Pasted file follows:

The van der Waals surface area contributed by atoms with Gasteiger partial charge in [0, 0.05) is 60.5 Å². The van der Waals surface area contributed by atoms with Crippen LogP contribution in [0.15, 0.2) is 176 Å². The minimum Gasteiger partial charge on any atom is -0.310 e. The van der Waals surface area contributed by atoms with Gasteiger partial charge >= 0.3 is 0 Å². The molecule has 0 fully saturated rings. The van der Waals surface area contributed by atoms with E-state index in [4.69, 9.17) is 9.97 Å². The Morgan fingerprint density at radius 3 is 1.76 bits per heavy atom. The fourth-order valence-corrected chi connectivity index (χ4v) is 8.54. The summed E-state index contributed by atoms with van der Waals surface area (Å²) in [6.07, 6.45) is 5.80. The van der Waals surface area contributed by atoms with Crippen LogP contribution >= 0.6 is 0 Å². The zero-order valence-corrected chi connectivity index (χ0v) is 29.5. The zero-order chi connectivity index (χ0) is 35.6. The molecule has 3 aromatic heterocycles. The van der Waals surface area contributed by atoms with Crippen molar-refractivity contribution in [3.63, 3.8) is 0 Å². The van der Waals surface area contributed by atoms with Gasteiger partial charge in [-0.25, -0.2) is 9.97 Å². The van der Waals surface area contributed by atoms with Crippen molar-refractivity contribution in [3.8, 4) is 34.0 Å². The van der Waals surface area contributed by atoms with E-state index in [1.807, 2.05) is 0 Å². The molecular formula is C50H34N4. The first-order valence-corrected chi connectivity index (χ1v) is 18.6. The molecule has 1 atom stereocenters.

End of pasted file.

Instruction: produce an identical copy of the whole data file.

The van der Waals surface area contributed by atoms with Gasteiger partial charge in [0, 0.05) is 60.5 Å². The van der Waals surface area contributed by atoms with Crippen LogP contribution in [0.15, 0.2) is 176 Å². The minimum Gasteiger partial charge on any atom is -0.310 e. The van der Waals surface area contributed by atoms with Gasteiger partial charge >= 0.3 is 0 Å². The molecule has 0 fully saturated rings. The van der Waals surface area contributed by atoms with E-state index in [4.69, 9.17) is 9.97 Å². The Morgan fingerprint density at radius 3 is 1.76 bits per heavy atom. The fourth-order valence-corrected chi connectivity index (χ4v) is 8.54. The summed E-state index contributed by atoms with van der Waals surface area (Å²) in [6.07, 6.45) is 5.80. The van der Waals surface area contributed by atoms with Crippen LogP contribution >= 0.6 is 0 Å². The zero-order valence-corrected chi connectivity index (χ0v) is 29.5. The zero-order chi connectivity index (χ0) is 35.6. The molecule has 3 aromatic heterocycles. The van der Waals surface area contributed by atoms with Crippen molar-refractivity contribution in [3.63, 3.8) is 0 Å². The van der Waals surface area contributed by atoms with Gasteiger partial charge in [-0.25, -0.2) is 9.97 Å². The van der Waals surface area contributed by atoms with Crippen molar-refractivity contribution in [3.8, 4) is 34.0 Å². The van der Waals surface area contributed by atoms with E-state index in [1.807, 2.05) is 0 Å². The molecular formula is C50H34N4. The first-order valence-corrected chi connectivity index (χ1v) is 18.6. The molecule has 1 atom stereocenters.